Den svenska kriminaliseringen av insiderhandel kan emellertid inte anses vara berättigad, eftersom kriminaliseringsprinciperna inte uppfylls i tillräckligt stor utsträckning. Utredningen som föregick den svenska insiderregleringen beaktade varken skadeprincipen, subsidiaritetsprincipen eller proportionalitetsprincipen ex ante i nämnvärd mån. Dessutom indikerar en statistisk undersökning ex post av insiderregleringen att regleringen inte är särskilt effektiv, vilket innebär att subsidiaritetsprincipens krav på effektivitet inte är uppfyllt. Legalitetsprincipen har heller inte uppfyllts, eftersom insiderregleringens legaldefinitioner och insiderförbud är så svårtolkade att förutsebarhet omöjliggörs. (Less)
Abstract
Insider trading, which constitutes a crime in Sweden, refers to the act where a person with inside information, ergo non-public information, utilizes that information for making a profit or avoiding a loss in a transaction of a financial instrument on the stock market. For a criminalization of a certain act to be justified, in other words respecting the rule of law, primarily four principles of criminalization need to be taken into account by the legislator. The harm principle requires the criminalized act to be harmful. The principle of subsidiarity requires that legal means to suppress the act in question other than criminalization are considered ex ante, and that the criminalization is effective if applied. The principle of... (More)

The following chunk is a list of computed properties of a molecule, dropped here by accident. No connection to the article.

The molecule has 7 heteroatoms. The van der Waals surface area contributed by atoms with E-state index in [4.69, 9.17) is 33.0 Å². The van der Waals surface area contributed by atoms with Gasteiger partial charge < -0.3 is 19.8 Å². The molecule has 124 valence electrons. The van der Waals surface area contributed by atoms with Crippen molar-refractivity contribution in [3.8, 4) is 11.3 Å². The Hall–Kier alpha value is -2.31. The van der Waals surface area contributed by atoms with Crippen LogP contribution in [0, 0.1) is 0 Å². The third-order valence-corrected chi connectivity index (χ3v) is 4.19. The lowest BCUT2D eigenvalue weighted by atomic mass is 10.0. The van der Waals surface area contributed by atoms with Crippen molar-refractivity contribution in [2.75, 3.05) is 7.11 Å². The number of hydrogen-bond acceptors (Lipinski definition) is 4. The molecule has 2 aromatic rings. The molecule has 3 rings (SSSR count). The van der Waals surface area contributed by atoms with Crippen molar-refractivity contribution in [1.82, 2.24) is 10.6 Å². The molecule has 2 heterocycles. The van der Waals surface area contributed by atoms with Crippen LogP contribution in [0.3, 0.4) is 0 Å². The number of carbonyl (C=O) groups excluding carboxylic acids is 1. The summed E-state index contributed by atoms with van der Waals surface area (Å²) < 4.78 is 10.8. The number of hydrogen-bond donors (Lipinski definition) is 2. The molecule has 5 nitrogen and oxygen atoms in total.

Insider trading, which constitutes a crime in Sweden, refers to the act where a person with inside information, ergo non-public information, utilizes that information for making a profit or avoiding a loss in a transaction of a financial instrument on the stock market. For a criminalization of a certain act to be justified, in other words respecting the rule of law, primarily four principles of criminalization need to be taken into account by the legislator. The harm principle requires the criminalized act to be harmful. The principle of subsidiarity requires that legal means to suppress the act in question other than criminalization are considered ex ante, and that the criminalization is effective if applied. The principle of proportionality requires the legal mean applied to be the least burdensome for the individual. The principle of legality requires the criminal law to be predictable, which means that its formulation must be precise and comprehensible.